As he slept, I wrote quietly next to him. A man in the hall was very agitated. He was certain that his leg was gone. He was being quite brave about it, but he would not believe that his leg was there. He was held tight in the clutches of dementia. He talked about luggage, and the girl in a glass box. He talked about needing new wheels for the chair he was in. He wanted tools to fix it himself. He was sure that he could, if only someone gave him tools. He had something clutched tight in his hands. The nurse was concerned that it was an insurance card, and that he might lose it, or something, so she asked to see it.

This man might have forgotten many things. He might be broken and old and not right in his mind. But he remembered that he was a soldier. He remembered that he fought in the war. The nurses admired the old military id card, remarked how handsome he was as a young man. He remembered that too...what it was like to be young, and strong and able to do anything. He remembered what it was like to turn women's heads.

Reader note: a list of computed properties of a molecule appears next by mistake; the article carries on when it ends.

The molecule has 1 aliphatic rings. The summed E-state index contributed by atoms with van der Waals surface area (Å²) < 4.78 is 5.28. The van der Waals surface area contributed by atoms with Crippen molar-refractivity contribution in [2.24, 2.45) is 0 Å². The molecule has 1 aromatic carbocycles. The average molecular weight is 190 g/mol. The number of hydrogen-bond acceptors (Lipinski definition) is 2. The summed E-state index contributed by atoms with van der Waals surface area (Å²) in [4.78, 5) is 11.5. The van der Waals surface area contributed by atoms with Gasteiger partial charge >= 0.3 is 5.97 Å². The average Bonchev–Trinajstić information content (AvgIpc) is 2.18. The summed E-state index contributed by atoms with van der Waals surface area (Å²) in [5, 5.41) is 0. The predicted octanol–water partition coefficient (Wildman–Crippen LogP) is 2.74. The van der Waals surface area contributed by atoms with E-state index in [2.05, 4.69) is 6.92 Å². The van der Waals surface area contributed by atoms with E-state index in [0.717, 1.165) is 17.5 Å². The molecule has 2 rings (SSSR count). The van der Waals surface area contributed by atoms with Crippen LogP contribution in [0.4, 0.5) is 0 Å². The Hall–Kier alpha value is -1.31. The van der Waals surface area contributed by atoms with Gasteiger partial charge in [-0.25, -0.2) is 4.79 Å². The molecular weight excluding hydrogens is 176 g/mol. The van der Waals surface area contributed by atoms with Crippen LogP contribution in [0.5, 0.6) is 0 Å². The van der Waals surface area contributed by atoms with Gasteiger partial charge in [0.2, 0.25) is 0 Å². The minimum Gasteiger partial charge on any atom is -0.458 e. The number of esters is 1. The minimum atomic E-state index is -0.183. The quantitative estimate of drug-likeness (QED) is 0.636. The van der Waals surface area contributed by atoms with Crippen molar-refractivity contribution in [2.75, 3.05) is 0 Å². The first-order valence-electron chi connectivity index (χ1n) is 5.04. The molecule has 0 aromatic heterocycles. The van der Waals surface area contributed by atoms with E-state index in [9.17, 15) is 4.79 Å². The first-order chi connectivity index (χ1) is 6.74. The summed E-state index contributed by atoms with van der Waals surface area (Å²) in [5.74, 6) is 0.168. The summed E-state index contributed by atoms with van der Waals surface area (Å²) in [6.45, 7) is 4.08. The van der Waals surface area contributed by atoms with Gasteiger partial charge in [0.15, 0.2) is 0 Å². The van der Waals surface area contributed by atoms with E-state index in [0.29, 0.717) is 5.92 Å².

Eventually, one by one, the nurses returned to their duties, and that old man was left clutching his ID with a far away look on his face.

It wasn't long, and once again, he was looking for tools so that he could fix his wheelchair.

Friday, August 16, 2013


Courage shines in very dark places. A couple days ago, I read the obituary of a very young man. It began with "------- ------- passed away after a lifelong battle with alcoholism."

I stopped at those words. It was easy to see the pain behind that little sentence. So many times, obituaries are 'prettied up'. All that makes the paper are the notes about how wonderful they are. The obituaries makes them sound perfect. It took a lot of courage to begin an obituary with that stark and honest line.

Thursday, August 15, 2013

School days.

Tonight, I sat with other story tellers to do a presentation on the "Winds of War" about the war of 1812, and how it affected our little corner of the world. This was presented at the Wilder Museum. You can click on the words 'Wilder Museum' to see a link. For whatever reason, I can't write a blog post from anything but HTML, which doesn't let me highlight the color.